Last of all, and summing up all of the others is love. Love is very simply about being like Jesus. As the Bible says “Dear friends, let us love one another, for love comes from God. Everyone who loves has been born of God and knows God. Whoever does not love does not know God, because God is love. Since God so loved us, we also ought to love one another. No one has ever seen God; but if we love one another, God lives in us and his love is made complete in us. God is love. Whoever lives in love lives in God, and God in him. In this way, love is made complete among us so that we will have confidence on the day of judgment, because in this world we are like him. We love because he first loved us. If anyone says, "I love God," yet hates his brother, he is a liar. For anyone who does not love his brother, whom he has seen, cannot love God, whom he has not seen. And he has given us this command: Whoever loves God must also love his brother.” Jesus himself said “Men will know that you belong to me if only you will love one another”, because love sums up everything that Jesus is about.
And so what does love look like? “Let me tell you about the most excellent way. If I speak in the tongues of men and of angels, but have not love, I am only a resounding gong or a clanging cymbal. If I have the gift of prophecy and can fathom all mysteries and all knowledge, and if I have a faith that can move mountains, but have not love, I am nothing. If I give all I possess to the poor and surrender my body to the flames, but have not love, I gain nothing. Love is patient, love is kind. Love does not envy, love does not boast, love is not proud. Love is not rude, love is not self-seeking, love is not easily angered, love keeps no record of wrongs. Love does not delight in evil but rejoices with the truth. Love always protects, always trusts, always hopes, always perseveres.
Love never fails and can not die. But where there are prophecies, they will cease; where there are tongues, they will be stilled; where there is knowledge, it will pass away. But for now these three remain: faith, hope and love. And the greatest of these is love.
By their fruit you will recognize them. Every good tree bears good fruit, but a bad tree bears bad fruit. A good tree cannot bear bad fruit, and a bad tree cannot bear good fruit. Every tree that does not bear good fruit is cut down and thrown into the fire. By their fruit you will recognize my true followers…
What was Jesus like?
The Character of God
How do we know what God is like?
The Authority of Scripture
How should we obey what the Bible teaches us?
The Wise Mans Tragedy
What can we learn from Solomon?
What can we learn from the mother of Jesus?
Cain and Abel
What can we learn from the first murderer?
Who is Aslan? Who is Jesus?
When the Fire Burns Low
How do we cope when we have grown tired of God's way?
Fix Your Eyes
How do we look for God?
Why should we look after the world God has given us?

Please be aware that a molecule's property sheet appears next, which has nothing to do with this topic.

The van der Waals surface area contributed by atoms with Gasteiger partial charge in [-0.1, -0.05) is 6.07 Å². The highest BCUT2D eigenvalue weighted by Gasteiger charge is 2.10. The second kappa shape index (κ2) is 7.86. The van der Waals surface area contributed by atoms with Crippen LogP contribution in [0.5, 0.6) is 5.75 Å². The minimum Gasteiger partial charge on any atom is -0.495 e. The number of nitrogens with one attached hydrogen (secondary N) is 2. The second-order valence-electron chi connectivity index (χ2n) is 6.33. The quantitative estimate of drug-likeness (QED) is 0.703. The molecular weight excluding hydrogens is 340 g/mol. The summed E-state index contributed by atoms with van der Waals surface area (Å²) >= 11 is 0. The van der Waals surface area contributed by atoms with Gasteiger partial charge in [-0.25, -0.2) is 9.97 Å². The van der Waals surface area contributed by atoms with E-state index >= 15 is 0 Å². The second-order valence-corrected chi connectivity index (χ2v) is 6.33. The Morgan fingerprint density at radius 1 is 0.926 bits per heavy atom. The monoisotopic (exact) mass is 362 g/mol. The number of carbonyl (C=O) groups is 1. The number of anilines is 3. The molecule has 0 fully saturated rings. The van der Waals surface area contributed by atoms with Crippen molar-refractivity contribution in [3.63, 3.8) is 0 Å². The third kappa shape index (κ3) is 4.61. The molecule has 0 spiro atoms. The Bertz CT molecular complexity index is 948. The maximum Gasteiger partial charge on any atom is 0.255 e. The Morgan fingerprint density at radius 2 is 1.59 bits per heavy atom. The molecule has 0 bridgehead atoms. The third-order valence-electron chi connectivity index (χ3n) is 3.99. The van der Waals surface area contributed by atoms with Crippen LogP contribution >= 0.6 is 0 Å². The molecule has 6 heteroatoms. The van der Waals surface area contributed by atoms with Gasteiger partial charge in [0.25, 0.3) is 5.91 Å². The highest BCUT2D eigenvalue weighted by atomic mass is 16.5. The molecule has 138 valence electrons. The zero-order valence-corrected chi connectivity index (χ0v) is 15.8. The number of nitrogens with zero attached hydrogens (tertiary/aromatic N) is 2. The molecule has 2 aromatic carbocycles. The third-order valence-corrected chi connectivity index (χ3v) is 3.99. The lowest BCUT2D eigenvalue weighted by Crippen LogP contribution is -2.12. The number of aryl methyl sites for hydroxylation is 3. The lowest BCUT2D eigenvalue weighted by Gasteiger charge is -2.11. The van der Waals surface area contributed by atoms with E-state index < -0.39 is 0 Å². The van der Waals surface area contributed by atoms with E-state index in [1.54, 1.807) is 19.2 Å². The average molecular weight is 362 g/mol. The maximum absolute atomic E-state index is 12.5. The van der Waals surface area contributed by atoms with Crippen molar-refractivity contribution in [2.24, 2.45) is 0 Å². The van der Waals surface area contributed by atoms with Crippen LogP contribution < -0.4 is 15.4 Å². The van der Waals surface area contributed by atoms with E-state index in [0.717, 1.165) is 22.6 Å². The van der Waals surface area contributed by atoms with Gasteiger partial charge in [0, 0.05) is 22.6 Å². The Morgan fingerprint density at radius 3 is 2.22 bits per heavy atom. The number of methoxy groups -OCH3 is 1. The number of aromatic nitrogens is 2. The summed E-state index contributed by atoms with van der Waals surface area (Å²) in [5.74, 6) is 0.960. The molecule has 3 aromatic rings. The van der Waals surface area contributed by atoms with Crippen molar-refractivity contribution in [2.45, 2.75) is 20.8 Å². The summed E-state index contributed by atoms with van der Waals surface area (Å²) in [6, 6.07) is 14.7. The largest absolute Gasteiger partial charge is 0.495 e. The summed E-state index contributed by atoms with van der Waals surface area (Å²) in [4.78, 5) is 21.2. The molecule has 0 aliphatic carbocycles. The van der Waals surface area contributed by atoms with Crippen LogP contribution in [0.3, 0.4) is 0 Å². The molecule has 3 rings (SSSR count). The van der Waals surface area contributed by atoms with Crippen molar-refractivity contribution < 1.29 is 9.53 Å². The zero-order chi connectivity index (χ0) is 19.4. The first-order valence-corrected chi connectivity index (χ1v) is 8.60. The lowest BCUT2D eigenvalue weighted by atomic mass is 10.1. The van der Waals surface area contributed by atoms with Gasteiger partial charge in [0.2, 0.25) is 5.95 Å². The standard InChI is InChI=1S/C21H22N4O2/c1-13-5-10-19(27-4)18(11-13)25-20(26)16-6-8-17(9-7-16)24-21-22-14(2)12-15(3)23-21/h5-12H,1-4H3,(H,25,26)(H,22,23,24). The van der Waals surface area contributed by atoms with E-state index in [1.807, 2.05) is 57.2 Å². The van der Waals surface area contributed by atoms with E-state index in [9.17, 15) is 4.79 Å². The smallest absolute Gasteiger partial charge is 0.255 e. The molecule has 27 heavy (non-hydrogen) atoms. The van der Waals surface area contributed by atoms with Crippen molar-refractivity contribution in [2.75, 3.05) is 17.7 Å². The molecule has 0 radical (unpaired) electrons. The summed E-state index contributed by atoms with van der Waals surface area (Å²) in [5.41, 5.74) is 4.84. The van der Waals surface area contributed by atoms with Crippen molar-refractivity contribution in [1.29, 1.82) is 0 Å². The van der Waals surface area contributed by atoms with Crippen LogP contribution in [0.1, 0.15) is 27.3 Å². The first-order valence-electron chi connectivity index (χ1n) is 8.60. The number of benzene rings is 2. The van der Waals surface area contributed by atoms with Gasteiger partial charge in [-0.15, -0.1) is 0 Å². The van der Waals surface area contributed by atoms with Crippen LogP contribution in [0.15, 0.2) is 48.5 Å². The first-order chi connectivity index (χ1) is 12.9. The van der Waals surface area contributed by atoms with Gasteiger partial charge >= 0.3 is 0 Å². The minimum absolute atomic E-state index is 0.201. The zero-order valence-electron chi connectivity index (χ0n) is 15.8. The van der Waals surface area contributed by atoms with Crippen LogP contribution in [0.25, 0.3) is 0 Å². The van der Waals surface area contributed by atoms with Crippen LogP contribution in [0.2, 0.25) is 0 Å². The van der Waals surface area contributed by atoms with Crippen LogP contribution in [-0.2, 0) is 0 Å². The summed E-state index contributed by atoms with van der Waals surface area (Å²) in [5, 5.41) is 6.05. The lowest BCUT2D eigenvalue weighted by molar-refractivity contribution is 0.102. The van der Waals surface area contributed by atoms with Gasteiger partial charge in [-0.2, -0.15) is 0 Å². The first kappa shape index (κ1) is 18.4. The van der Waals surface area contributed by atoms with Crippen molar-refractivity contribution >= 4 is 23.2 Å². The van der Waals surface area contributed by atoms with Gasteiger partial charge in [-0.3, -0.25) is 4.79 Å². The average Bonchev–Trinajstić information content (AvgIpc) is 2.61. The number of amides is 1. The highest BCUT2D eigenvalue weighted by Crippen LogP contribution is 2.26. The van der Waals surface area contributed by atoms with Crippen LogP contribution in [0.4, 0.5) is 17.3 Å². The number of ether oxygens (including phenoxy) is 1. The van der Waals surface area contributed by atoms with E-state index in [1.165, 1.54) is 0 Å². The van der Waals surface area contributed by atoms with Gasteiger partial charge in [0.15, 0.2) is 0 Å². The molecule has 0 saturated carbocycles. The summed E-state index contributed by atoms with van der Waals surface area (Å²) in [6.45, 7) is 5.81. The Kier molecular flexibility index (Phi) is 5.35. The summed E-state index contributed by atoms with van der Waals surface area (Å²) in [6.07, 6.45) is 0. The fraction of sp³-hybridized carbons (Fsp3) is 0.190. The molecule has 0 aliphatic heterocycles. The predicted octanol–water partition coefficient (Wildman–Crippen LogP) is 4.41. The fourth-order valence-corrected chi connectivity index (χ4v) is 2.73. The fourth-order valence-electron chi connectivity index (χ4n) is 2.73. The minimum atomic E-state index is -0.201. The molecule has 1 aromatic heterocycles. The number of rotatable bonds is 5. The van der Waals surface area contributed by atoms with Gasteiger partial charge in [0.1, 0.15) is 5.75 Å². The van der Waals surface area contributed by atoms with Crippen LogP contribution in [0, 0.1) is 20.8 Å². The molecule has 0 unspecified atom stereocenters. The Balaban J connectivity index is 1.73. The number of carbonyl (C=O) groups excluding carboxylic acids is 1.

How do we know who we are in God?
Lent - Pride, Doubt and Jealousy
What is the period of Lent all about?
I would rather be a doorkeeper in the House of God than dwell in the tents of the wicked...
How do get to have intimacy with God?
Can we feel the breath of God?
Hearing From God
How can I hear what God wants to say to me?
The Story We Find Ourselves In
The Bible tells the story of all creation - what is my part in that story?
What does Passover mean to us as Christians?
What does it mean to say that Jesus is alive?
What is the Fruit of the Holy Spirit?
Teaching for Christmas Eve...
What does it mean to have authority?
What can we do when it all seems like too much?
I Will Be With You
What does it mean to say "God is with us"?
What are angels, and what can we learn from what the Bible says about them?
A contemplative service for Pentecost
A creative/contemplative baptism service
How do we know what we should do?
A creative prayer/worship service
The Holy Spirit
Who is the Holy Spirit, and what does (s)he do?
A Relationship With Jesus
What does it mean to have a 'relationship' with the Son of God?
The Pilgrim's Progress
If we keep our eyes on the prize, what a journey it could be!
Heroes, Promises and Trust
How does our relationship with Jesus realy work?
A liturgy for masculine prayer
Living Life to the Full
How do we get the most out of life?
What is so speacial about the faith of Abraham?
The Presence of God
What does it mean to say God is present?
How Do I Know My Faith is Real?
We all wrestle with doubt, so how can we cope?
Who is Jesus?
...and what does he want from you?
To Act Justly Every Day...
What does the Lord your God require of you?
Sex and Self Image
Don't you know how beautiful you are?
Will you let Jesus be in charge?
Would you know him if he met you on the road?
The Person of the Holy Spirit
Who is the Holy Spirit, and what does (s)he do?
The Passion of the King
What does Jesus really want?
How can we really 'count it all joy'?
More Than Words
"... but words can never hurt me"?
The Armour of God
What tools does God give us to protect us from the Enemy?
The Heart of the Gospel
The Kingdom of Heaven has drawn near to you, therefore...
Do you really want to follow him?
How should I prepare to give a sermon?
The gift of healing comes from the Holy Spirit, but how does it work?
The People of God
What does it mean when we say that the Bible is the Word of God?
Jesus Part 2: The Deity of Christ
How can Jesus be God and Man at the same time?
Jesus Part 1: Who Do You Say I Am?
Who is Jesus, and why does He matter?
How do we resist?
What is holiness and how do we try to achieve it?
The Art of Spiritual Warfare
We're in a constant battle, so how do we try and prepare to fight?
Forgiveness Part Two: Forgiving Others
What is forgiveness and why do we need to forgive others?
Forgiveness Part One: Forgiven by God
Why does it seem so often that God is a million miles away?
Prayer Part Two: Receiving From God
Why does it seem so often that God is a million miles away?
Prayer Part One: The Lords Prayer
We look in detail at the Lords Prayer
It's one of the spiritual gifts, but what exactly is it, how does it happen?
Becoming a Christian
What is a Christian, how do you become one?
Basics of Christianity
Here we delve into the Nicene Creed